John Horty effectively develops deonticlogic (the logic of ethical concepts like obligation and permission) against the background of a formal theory of agency. He incorporates certain elements of decision theory to set out a new deontic account of what agents ought to do under various conditions over extended periods of time. Offering a conceptual rather than technical emphasis, Horty's framework allows a number of recent issues from moral theory to be set out clearly and discussed (...) from a uniform point of view. (shrink)
The purpose of this paper is to develop a class of semantic tableau systems for some dyadic deontic logics. We will consider 16 different pure dyadic deontic tableau systems and 32 different alethic dyadic deontic tableau systems. Possible world semantics is used to interpret our formal languages. Some relationships between our systems and well known dyadic deontic logics in the literature are pointed out and soundness results are obtained for every tableau system. Completeness results are obtained (...) for all 16 pure dyadic deontic systems and for 16 alethic dyadic deontic systems. (shrink)
Though there have been productive interactions between moral philosophers and deontic logicians, there has also been a tradition of neglecting the insights that the fields can offer one another. The most sustained interactions between moral philosophers and deontic logicians have notbeen systematic but instead have been scattered across a number of distinct and often unrelated topics. This chapter primarily focuses on three topics. First, we discuss the “actualism/possibilism” debate which, very roughly, concerns the relevance of what one will (...) do at some future time to what one ought to do at present (§2). This topic is also used to introduce various modal deontic logics. Second we discuss the particularism debate which, very roughly, concerns whether there can be any systematic general theory of what we ought to do (§3). This topic is also used to introduce various non-modal deontic logics. Third, we discuss collective action problems which concern the connection between the obligations of individuals and the behavior and obligations of groups of individuals (§4).This topic is also used to discuss formal systems that allow us to study the relationship between individuals and groups. The chapter also contains a general discussion of the relation between ethical theory and deonticlogic (§1) and a brief consideration of other miscellaneous topics (§5). (shrink)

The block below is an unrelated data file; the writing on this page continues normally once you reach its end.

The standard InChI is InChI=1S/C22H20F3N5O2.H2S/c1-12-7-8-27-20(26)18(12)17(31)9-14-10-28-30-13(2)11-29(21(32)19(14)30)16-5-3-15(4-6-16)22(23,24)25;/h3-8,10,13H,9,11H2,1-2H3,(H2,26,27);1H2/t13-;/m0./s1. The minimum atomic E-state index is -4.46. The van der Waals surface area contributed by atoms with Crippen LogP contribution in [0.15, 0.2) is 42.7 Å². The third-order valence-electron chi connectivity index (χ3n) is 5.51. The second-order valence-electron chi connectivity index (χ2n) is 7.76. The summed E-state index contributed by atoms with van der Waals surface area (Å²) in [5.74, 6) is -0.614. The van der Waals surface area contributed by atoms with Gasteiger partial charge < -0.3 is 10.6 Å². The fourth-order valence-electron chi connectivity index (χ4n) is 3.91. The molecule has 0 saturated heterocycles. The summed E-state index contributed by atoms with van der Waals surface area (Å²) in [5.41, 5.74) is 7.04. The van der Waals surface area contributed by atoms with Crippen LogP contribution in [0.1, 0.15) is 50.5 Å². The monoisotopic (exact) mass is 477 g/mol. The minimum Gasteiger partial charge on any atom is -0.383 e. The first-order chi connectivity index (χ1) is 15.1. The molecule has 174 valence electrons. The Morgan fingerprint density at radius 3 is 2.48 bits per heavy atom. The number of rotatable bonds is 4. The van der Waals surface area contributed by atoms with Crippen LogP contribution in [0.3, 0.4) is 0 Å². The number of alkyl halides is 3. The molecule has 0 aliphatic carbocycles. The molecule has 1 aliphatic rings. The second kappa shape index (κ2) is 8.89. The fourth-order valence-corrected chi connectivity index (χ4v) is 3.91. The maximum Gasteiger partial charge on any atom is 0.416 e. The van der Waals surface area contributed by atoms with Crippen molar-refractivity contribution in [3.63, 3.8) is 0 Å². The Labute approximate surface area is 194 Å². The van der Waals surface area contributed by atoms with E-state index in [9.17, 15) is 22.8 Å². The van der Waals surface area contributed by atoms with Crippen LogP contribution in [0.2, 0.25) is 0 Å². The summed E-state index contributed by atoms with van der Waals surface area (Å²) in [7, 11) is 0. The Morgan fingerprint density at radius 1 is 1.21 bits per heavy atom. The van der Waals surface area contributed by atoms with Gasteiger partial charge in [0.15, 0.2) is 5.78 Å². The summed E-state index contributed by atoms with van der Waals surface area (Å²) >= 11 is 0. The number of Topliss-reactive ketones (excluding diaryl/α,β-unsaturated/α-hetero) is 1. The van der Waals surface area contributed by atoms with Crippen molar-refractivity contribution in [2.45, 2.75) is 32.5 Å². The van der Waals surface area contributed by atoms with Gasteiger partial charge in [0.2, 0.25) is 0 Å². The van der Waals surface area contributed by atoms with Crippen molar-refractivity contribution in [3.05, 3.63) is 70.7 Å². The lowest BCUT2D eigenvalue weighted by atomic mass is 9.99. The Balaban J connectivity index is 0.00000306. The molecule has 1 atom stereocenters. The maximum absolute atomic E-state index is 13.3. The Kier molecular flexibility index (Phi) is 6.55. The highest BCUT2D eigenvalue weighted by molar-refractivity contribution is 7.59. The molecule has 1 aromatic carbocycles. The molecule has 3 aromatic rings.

When a conflict of duties arises, a resolution is often sought by use of an ordering of priority or importance. This paper examines how such a conflict resolution works, compares mechanisms that have been proposed in the literature, and gives preference to one developed by Brewka and Nebel. I distinguish between two cases – that some conflicts may remain unresolved, and that a priority ordering can be determined that resolves all – and provide semantics and axiomatic systems for accordingly defined (...) dyadic deontic operators. (shrink)